Aim To determine the critical angle of glass using a glass block Principle and Hypothesis The Kennel’s Law of Refraction says that – At the boundary between any two given materials the ratio of the sine of the angle of incidence and the angle of refraction is constant for any particular wavelength. The refractive index is determined by the formula – R SST Sin r Where I = angle of incidence of the ray of light r = angle of refraction of the ray of light The refractive index of a medium gives the light bending ability of the material.
When light passes from one medium to another it is bent, the extent to which it is bent upends on the value of the refractive index of the material. When light passes from one material into a material with greater refractive index (optically more dense) the light is bent towards the normal, when light passes from one medium to a medium with a lesser refractive index (less optically dense medium), the light is bent away from the normal.
Using a glass block it is possible to obtain the value of the critical angle of glass. By taking a particular angle of incidence it is possible to determine the angle of refraction, and this can be repeated for different values of I and r. Then if a rape is drawn between Sin r and Sin I, the gradient is l/refractive index. Hence, knowing that Sin c = l/refractive index. Thus the critical angle of glass is Sin-I (1/ refractive index). It is important that the same block is used throughout the experiment.
This is because even though glass might be considered to have a constant refractive index and hence constant critical angle, for experimental purposes it is quite possible that different glass blocks have different critical angles. Even more importantly the source of light should be constant throughout the experiment, this is because the same material has differing refractive index and once different critical angle for different wavelengths of life. Moreover, it is best to use a monochromatic light source, as them the light will be of single wavelength only.
The mercury vapor lamps should not be used because they emit different wavelengths of light in short random bursts, which will give erroneous values for the critical angle. It is best to use a sodium vapor lamp, which is a monochromatic source of wavelength 5893 Au. Another factor that has to remain constant is the temperature because the critical angle of glass is dependent on the temperature. Conducting the experiment in one place in continuity can help to keep the imperative constant.
Moreover, the experiment should be away from sources that can temporarily alter the temperature during the course of the experiment – such as the temperature intermittently. Apparatus 1 . Wooden board 2. Glass block 3. Pins 4. Plain white paper Procedure 1. Take a white plain sheet of paper and pin it firmly to the wooden board. 2. Place the biggest surface of the glass block on plain paper and draw the outline of this face on the paper. 3. Keep the glass block there and now place a pin certain distance away from the glass block. 4.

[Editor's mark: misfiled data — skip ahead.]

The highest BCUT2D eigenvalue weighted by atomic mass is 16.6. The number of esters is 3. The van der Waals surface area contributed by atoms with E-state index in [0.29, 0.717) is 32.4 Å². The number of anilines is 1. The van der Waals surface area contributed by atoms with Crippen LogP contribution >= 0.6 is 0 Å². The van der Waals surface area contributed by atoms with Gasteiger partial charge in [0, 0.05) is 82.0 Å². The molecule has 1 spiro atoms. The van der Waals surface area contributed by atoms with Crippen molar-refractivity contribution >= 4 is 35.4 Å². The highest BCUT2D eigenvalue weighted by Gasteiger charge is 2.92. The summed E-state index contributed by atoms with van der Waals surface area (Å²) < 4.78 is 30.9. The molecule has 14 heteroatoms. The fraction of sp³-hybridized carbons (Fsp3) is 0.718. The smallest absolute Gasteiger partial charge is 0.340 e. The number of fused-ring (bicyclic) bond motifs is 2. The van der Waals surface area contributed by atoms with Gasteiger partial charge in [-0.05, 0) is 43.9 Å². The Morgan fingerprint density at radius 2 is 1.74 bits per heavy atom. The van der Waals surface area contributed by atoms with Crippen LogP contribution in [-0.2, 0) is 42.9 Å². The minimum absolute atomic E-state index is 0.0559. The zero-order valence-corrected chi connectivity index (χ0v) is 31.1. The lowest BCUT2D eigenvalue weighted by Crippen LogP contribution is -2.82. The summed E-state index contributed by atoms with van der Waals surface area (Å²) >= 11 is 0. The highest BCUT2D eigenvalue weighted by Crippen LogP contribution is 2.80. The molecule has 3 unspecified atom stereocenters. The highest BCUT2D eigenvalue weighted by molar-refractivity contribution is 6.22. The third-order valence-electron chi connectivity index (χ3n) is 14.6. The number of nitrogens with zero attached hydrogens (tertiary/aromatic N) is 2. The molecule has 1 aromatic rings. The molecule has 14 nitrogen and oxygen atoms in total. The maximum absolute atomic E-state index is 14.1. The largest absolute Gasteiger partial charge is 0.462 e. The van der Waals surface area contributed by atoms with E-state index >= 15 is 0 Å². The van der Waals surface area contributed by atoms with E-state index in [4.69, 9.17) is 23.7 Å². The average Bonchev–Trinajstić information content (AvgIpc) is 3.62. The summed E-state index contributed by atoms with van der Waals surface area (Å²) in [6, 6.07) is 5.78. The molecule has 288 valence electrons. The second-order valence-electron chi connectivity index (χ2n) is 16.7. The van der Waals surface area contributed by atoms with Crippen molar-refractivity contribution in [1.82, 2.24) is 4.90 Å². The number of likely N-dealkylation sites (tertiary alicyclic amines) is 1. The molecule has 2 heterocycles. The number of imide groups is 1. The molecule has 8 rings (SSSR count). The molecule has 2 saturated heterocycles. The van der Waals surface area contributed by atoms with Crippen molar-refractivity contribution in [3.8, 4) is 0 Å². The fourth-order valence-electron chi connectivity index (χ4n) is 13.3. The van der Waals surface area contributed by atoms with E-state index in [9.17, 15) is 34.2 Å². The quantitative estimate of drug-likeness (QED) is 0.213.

This ray of light then obeys the laws of reflection such that the Angle of incidence = Angle of reflection and hence the ray of light is reflected back into the glass (as shown by Ray 3). This phenomenon is known as total internal reflection. The critical angle of glass being 410 implies that when a ray of light moving from glass to a rarer medium than glass, is incident at an angle greater 410, then the ray of light is totally internally reflected, and the angle of affliction into the glass is equal to the angle of incidence.
Yet when a ray of light moves in from air to glass then a similar observation is not recorded because in this case the movement of the light is from a rarer to a denser medium. It is worth noting that the critical angle is dependent on the temperature. Hence, the value of 41 CO for the critical angle of glass is only true at the temperature of 300 K. At a higher temperature the critical angle would have been more because critical angle temperature. Similarly, the critical angle is affected by the color and hence the wavelength of light.
Critical angle of a material 0 wavelength and hence for violet light glass gives the least critical angle. The concept of total internal reflection in prisms is a particularly important quality and hence prisms have served as of a camera. Modifications The most important thing concerning this experiment is that there should be no parallax error when Judging the position of the image of the pin. This is because a great degree of variation in the sine of the angle of incidence and the angle of refraction will give an incorrect value for the critical angle of glass.
This is the single suggest potential for error and unfortunately it is difficult to avoid this error completely with the equipment at hand. To eliminate the effect of a parallax error, at the position, which seems the no parallax position the observer should move his head from side to side and observe whether the object and image pins do move in line. If this is true then a no parallax image has been obtained. Nevertheless, if there is a constant error throughout the experiment then the effect will be nullified because the graph represents a linear relationship – where a constant error does not affect the gradient obtained.
Precautions It is also important that the object pins are perpendicular to the surface, as this will allow a far superior positioning of the image pin. It would be a useful idea to ensure that the distance between the glass block and the pins and the pins themselves should be greater than 2 CM as this will enable the image to be pinpointed more accurately. Similarly, the paper should be fixed to the wooden board because if the orientation of the paper changes during the course of the experiment then the observations will be incorrect. Conclusion The critical angle of glass = 410